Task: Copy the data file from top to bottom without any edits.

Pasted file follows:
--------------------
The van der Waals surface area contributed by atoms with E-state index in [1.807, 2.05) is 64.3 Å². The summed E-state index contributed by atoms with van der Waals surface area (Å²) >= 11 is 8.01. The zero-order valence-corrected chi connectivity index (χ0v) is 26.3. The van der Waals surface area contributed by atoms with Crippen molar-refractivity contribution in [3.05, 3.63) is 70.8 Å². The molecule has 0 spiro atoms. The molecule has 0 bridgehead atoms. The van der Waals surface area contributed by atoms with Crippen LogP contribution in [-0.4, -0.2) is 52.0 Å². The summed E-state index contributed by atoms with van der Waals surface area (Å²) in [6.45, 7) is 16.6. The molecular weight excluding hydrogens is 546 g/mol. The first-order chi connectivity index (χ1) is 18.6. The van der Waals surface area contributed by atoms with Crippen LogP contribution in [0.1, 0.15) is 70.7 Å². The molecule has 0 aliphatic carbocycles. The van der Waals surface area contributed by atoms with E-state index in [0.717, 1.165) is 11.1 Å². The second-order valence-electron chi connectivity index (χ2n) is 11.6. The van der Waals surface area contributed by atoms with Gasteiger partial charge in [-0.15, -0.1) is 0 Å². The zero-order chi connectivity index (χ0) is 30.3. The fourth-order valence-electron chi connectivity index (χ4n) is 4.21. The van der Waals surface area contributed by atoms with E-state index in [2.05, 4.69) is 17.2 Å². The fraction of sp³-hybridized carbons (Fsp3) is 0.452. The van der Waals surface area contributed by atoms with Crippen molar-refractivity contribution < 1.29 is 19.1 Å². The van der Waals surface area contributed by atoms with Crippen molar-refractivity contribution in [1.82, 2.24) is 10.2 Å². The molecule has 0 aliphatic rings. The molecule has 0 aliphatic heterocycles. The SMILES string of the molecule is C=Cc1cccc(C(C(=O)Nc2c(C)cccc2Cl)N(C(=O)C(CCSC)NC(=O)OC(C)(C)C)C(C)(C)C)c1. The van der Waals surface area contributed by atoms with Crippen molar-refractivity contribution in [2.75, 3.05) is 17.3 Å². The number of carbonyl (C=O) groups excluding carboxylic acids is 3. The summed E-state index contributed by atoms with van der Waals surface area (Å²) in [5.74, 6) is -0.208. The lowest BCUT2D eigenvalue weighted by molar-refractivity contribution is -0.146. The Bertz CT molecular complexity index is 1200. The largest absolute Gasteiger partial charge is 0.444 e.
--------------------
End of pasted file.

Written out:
The van der Waals surface area contributed by atoms with E-state index in [1.807, 2.05) is 64.3 Å². The summed E-state index contributed by atoms with van der Waals surface area (Å²) >= 11 is 8.01. The zero-order valence-corrected chi connectivity index (χ0v) is 26.3. The van der Waals surface area contributed by atoms with Crippen molar-refractivity contribution in [3.05, 3.63) is 70.8 Å². The molecule has 0 spiro atoms. The molecule has 0 bridgehead atoms. The van der Waals surface area contributed by atoms with Crippen LogP contribution in [-0.4, -0.2) is 52.0 Å². The summed E-state index contributed by atoms with van der Waals surface area (Å²) in [6.45, 7) is 16.6. The molecular weight excluding hydrogens is 546 g/mol. The first-order chi connectivity index (χ1) is 18.6. The van der Waals surface area contributed by atoms with Crippen LogP contribution in [0.1, 0.15) is 70.7 Å². The molecule has 0 aliphatic carbocycles. The van der Waals surface area contributed by atoms with E-state index in [0.717, 1.165) is 11.1 Å². The second-order valence-electron chi connectivity index (χ2n) is 11.6. The van der Waals surface area contributed by atoms with Gasteiger partial charge in [-0.15, -0.1) is 0 Å². The zero-order chi connectivity index (χ0) is 30.3. The fourth-order valence-electron chi connectivity index (χ4n) is 4.21. The van der Waals surface area contributed by atoms with E-state index in [2.05, 4.69) is 17.2 Å². The fraction of sp³-hybridized carbons (Fsp3) is 0.452. The van der Waals surface area contributed by atoms with Crippen molar-refractivity contribution < 1.29 is 19.1 Å². The van der Waals surface area contributed by atoms with Crippen molar-refractivity contribution in [1.82, 2.24) is 10.2 Å². The molecule has 0 aliphatic rings. The molecule has 0 aliphatic heterocycles. The SMILES string of the molecule is C=Cc1cccc(C(C(=O)Nc2c(C)cccc2Cl)N(C(=O)C(CCSC)NC(=O)OC(C)(C)C)C(C)(C)C)c1. The van der Waals surface area contributed by atoms with Crippen molar-refractivity contribution in [2.75, 3.05) is 17.3 Å². The number of carbonyl (C=O) groups excluding carboxylic acids is 3. The summed E-state index contributed by atoms with van der Waals surface area (Å²) in [5.74, 6) is -0.208. The lowest BCUT2D eigenvalue weighted by molar-refractivity contribution is -0.146. The Bertz CT molecular complexity index is 1200. The largest absolute Gasteiger partial charge is 0.444 e.